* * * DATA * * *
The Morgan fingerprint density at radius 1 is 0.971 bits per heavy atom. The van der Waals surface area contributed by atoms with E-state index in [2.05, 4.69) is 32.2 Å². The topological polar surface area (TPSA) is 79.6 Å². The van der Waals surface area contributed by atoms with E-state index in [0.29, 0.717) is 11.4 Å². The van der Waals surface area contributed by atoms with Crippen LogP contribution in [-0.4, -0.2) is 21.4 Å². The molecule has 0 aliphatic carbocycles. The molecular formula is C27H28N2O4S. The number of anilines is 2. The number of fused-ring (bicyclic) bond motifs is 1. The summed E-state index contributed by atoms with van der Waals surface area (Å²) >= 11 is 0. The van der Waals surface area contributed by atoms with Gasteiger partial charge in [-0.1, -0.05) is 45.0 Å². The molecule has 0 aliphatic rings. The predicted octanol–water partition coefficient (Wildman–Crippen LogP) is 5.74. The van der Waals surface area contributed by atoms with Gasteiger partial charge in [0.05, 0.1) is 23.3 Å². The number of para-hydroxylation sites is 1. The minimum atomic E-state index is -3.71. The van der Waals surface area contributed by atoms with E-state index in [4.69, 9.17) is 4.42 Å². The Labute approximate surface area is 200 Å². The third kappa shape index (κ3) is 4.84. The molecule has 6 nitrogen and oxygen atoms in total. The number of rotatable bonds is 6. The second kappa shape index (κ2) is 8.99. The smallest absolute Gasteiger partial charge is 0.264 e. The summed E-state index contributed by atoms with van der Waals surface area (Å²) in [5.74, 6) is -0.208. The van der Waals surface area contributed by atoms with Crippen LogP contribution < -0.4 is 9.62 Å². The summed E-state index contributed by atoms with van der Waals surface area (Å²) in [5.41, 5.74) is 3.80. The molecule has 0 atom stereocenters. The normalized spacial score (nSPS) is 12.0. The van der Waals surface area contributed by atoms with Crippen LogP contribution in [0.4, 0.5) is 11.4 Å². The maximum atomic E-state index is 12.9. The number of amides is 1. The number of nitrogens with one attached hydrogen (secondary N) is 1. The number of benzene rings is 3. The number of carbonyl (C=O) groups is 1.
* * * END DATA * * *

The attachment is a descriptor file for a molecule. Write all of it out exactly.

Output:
The Morgan fingerprint density at radius 1 is 0.971 bits per heavy atom. The van der Waals surface area contributed by atoms with E-state index in [2.05, 4.69) is 32.2 Å². The topological polar surface area (TPSA) is 79.6 Å². The van der Waals surface area contributed by atoms with E-state index in [0.29, 0.717) is 11.4 Å². The van der Waals surface area contributed by atoms with Crippen LogP contribution in [-0.4, -0.2) is 21.4 Å². The molecule has 0 aliphatic carbocycles. The molecular formula is C27H28N2O4S. The number of anilines is 2. The number of fused-ring (bicyclic) bond motifs is 1. The summed E-state index contributed by atoms with van der Waals surface area (Å²) >= 11 is 0. The van der Waals surface area contributed by atoms with Gasteiger partial charge in [-0.1, -0.05) is 45.0 Å². The molecule has 0 aliphatic rings. The predicted octanol–water partition coefficient (Wildman–Crippen LogP) is 5.74. The van der Waals surface area contributed by atoms with Gasteiger partial charge in [0.05, 0.1) is 23.3 Å². The number of para-hydroxylation sites is 1. The minimum atomic E-state index is -3.71. The van der Waals surface area contributed by atoms with E-state index in [4.69, 9.17) is 4.42 Å². The Labute approximate surface area is 200 Å². The third kappa shape index (κ3) is 4.84. The molecule has 6 nitrogen and oxygen atoms in total. The number of rotatable bonds is 6. The second kappa shape index (κ2) is 8.99. The smallest absolute Gasteiger partial charge is 0.264 e. The summed E-state index contributed by atoms with van der Waals surface area (Å²) in [5.74, 6) is -0.208. The van der Waals surface area contributed by atoms with Crippen LogP contribution < -0.4 is 9.62 Å². The summed E-state index contributed by atoms with van der Waals surface area (Å²) in [5.41, 5.74) is 3.80. The molecule has 0 atom stereocenters. The normalized spacial score (nSPS) is 12.0. The van der Waals surface area contributed by atoms with Crippen LogP contribution in [0.4, 0.5) is 11.4 Å². The maximum atomic E-state index is 12.9. The number of amides is 1. The number of nitrogens with one attached hydrogen (secondary N) is 1. The number of benzene rings is 3. The number of carbonyl (C=O) groups is 1.